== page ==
Herring's call on arming teachers is wrong

Virginia Attorney General Mark Herring says it’s illegal for teachers to be armed in schools. This is a disturbing statement on two levels: Is he that poor of a lawyer he doesn’t understand the law; or is he allowing his personal political (and party) views to form his legal opinions?

Either is a scary thought.

HB 1392 became law in 2017. This bill substantially amended an earlier measure to allow schools to hire armed school security officers (not to be confused with school resource officers who are law enforcement officers). The enactment of this law clearly demonstrates that the General Assembly did not believe that schools had any other method for allowing persons to carry firearms at schools.

The law clearly states that school boards may hire armed security guards. There is also a clarification from the attorneys in the Division of Legislative Services agreeing that school boards have this option of protecting students and staff. This law does not define security guard; however, the Virginia Department of Criminal Justice has approved courses that qualified citizens may attend and with successful completion of these classes be unarmed or armed security guards. Further training may be obtained from several sources. One such is the Faculty/Administrator Safety Training and Emergency Response course. This organization provides scholarships to teachers seeking training to protect students in an active shooter event.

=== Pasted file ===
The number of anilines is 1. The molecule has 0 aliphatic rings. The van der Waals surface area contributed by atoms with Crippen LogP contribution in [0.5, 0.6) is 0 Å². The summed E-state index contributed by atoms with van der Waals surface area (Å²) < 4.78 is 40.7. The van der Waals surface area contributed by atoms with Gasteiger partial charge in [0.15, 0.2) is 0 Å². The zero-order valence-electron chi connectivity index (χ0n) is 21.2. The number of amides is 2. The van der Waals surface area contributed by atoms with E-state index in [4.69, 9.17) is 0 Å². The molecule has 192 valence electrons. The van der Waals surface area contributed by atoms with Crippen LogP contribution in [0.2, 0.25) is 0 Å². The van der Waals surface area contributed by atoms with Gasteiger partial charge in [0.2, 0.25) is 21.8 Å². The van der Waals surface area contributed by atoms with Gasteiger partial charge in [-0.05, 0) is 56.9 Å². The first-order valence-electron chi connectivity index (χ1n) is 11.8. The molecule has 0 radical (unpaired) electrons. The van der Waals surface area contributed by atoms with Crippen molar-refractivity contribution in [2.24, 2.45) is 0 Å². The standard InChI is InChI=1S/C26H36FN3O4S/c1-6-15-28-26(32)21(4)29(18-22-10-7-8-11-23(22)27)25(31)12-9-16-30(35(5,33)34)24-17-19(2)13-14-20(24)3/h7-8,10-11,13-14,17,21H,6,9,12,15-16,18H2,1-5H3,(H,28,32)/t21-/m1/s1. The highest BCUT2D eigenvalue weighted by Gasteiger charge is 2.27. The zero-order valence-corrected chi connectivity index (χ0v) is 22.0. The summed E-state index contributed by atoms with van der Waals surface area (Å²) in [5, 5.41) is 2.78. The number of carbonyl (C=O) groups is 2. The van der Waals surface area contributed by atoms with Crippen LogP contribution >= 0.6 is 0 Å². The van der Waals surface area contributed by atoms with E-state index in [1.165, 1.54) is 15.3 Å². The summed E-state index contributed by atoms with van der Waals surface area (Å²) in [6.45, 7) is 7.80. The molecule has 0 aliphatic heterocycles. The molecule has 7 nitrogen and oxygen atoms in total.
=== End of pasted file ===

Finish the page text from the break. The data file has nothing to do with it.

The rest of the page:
It’s clear from Herring’s statement he is misleading the public on whether school boards have the right to hire armed school guards or, more disturbing, doesn’t understand the law. He may also be forcing his personal political views on the law which is also not acceptable.

A final observation: It does seem curious that the very people that are most vocal about not having firearms in schools and allowing teachers, after being fully trained in firearm use, to carry concealed in school are the first to call the police (who have guns) to come to the school when there is a problem. The majority of active shooter situations in schools are over by the time the police can respond, through no fault of their own. It makes much more sense to have armed trained people in the school that can respond in a few minutes.

Robert Wilson

James City County

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